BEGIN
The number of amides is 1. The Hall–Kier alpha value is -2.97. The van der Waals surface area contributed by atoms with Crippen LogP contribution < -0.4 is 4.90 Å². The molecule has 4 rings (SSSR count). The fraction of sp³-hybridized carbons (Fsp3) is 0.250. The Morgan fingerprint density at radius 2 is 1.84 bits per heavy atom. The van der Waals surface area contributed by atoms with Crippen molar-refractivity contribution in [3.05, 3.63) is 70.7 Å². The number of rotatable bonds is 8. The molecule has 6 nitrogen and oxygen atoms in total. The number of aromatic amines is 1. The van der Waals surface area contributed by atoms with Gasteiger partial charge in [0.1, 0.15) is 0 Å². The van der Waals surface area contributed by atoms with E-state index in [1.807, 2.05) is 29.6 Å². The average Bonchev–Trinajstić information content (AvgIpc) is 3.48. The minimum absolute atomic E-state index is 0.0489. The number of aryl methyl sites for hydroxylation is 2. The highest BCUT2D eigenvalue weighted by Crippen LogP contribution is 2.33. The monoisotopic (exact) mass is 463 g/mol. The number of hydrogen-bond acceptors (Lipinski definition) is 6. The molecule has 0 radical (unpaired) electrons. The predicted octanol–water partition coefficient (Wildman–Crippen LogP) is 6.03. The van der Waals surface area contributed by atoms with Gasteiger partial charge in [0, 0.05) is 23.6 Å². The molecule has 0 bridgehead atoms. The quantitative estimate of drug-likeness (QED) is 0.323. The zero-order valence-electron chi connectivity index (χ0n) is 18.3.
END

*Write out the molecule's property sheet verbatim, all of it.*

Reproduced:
The number of amides is 1. The Hall–Kier alpha value is -2.97. The van der Waals surface area contributed by atoms with Crippen LogP contribution < -0.4 is 4.90 Å². The molecule has 4 rings (SSSR count). The fraction of sp³-hybridized carbons (Fsp3) is 0.250. The Morgan fingerprint density at radius 2 is 1.84 bits per heavy atom. The van der Waals surface area contributed by atoms with Crippen molar-refractivity contribution in [3.05, 3.63) is 70.7 Å². The number of rotatable bonds is 8. The molecule has 6 nitrogen and oxygen atoms in total. The number of aromatic amines is 1. The van der Waals surface area contributed by atoms with Gasteiger partial charge in [0.1, 0.15) is 0 Å². The van der Waals surface area contributed by atoms with E-state index in [1.807, 2.05) is 29.6 Å². The average Bonchev–Trinajstić information content (AvgIpc) is 3.48. The minimum absolute atomic E-state index is 0.0489. The number of aryl methyl sites for hydroxylation is 2. The highest BCUT2D eigenvalue weighted by Crippen LogP contribution is 2.33. The monoisotopic (exact) mass is 463 g/mol. The number of hydrogen-bond acceptors (Lipinski definition) is 6. The molecule has 0 radical (unpaired) electrons. The predicted octanol–water partition coefficient (Wildman–Crippen LogP) is 6.03. The van der Waals surface area contributed by atoms with Gasteiger partial charge in [0, 0.05) is 23.6 Å². The molecule has 0 bridgehead atoms. The quantitative estimate of drug-likeness (QED) is 0.323. The zero-order valence-electron chi connectivity index (χ0n) is 18.3.